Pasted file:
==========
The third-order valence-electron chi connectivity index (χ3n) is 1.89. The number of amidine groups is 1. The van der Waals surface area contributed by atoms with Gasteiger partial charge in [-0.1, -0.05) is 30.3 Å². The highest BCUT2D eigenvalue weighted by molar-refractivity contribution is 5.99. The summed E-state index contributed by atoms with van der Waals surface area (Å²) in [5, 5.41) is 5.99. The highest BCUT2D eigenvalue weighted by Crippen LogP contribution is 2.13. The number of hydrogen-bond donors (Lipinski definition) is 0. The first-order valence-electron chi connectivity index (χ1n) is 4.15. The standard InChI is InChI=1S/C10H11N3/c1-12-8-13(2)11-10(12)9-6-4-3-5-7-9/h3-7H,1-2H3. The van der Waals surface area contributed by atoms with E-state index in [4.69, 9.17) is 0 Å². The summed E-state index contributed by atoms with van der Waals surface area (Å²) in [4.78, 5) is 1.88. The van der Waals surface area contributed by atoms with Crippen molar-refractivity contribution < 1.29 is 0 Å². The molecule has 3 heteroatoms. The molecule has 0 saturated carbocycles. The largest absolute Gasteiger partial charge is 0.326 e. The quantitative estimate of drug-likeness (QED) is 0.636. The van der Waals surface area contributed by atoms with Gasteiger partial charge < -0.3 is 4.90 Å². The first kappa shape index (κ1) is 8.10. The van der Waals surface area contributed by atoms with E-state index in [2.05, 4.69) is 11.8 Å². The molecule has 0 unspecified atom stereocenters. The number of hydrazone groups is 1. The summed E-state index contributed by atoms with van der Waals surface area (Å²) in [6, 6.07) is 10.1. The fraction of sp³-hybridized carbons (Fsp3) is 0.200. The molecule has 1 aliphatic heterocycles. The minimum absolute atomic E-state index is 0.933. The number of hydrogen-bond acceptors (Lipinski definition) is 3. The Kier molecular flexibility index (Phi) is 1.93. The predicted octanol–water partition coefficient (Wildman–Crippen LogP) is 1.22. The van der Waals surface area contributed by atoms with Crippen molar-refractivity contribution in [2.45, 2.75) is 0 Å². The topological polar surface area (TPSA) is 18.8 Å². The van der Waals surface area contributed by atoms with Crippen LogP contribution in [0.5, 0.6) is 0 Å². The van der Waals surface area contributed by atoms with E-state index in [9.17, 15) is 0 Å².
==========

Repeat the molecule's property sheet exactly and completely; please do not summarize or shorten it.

The third-order valence-electron chi connectivity index (χ3n) is 1.89. The number of amidine groups is 1. The van der Waals surface area contributed by atoms with Gasteiger partial charge in [-0.1, -0.05) is 30.3 Å². The highest BCUT2D eigenvalue weighted by molar-refractivity contribution is 5.99. The summed E-state index contributed by atoms with van der Waals surface area (Å²) in [5, 5.41) is 5.99. The highest BCUT2D eigenvalue weighted by Crippen LogP contribution is 2.13. The number of hydrogen-bond donors (Lipinski definition) is 0. The first-order valence-electron chi connectivity index (χ1n) is 4.15. The standard InChI is InChI=1S/C10H11N3/c1-12-8-13(2)11-10(12)9-6-4-3-5-7-9/h3-7H,1-2H3. The van der Waals surface area contributed by atoms with E-state index in [4.69, 9.17) is 0 Å². The summed E-state index contributed by atoms with van der Waals surface area (Å²) in [4.78, 5) is 1.88. The van der Waals surface area contributed by atoms with Crippen molar-refractivity contribution < 1.29 is 0 Å². The molecule has 3 heteroatoms. The molecule has 0 saturated carbocycles. The largest absolute Gasteiger partial charge is 0.326 e. The quantitative estimate of drug-likeness (QED) is 0.636. The van der Waals surface area contributed by atoms with Gasteiger partial charge < -0.3 is 4.90 Å². The first kappa shape index (κ1) is 8.10. The van der Waals surface area contributed by atoms with E-state index in [2.05, 4.69) is 11.8 Å². The molecule has 0 unspecified atom stereocenters. The number of hydrazone groups is 1. The summed E-state index contributed by atoms with van der Waals surface area (Å²) in [6, 6.07) is 10.1. The fraction of sp³-hybridized carbons (Fsp3) is 0.200. The molecule has 1 aliphatic heterocycles. The minimum absolute atomic E-state index is 0.933. The number of hydrogen-bond acceptors (Lipinski definition) is 3. The Kier molecular flexibility index (Phi) is 1.93. The predicted octanol–water partition coefficient (Wildman–Crippen LogP) is 1.22. The van der Waals surface area contributed by atoms with Crippen molar-refractivity contribution in [2.45, 2.75) is 0 Å². The topological polar surface area (TPSA) is 18.8 Å². The van der Waals surface area contributed by atoms with Crippen LogP contribution in [0.5, 0.6) is 0 Å². The van der Waals surface area contributed by atoms with E-state index in [9.17, 15) is 0 Å².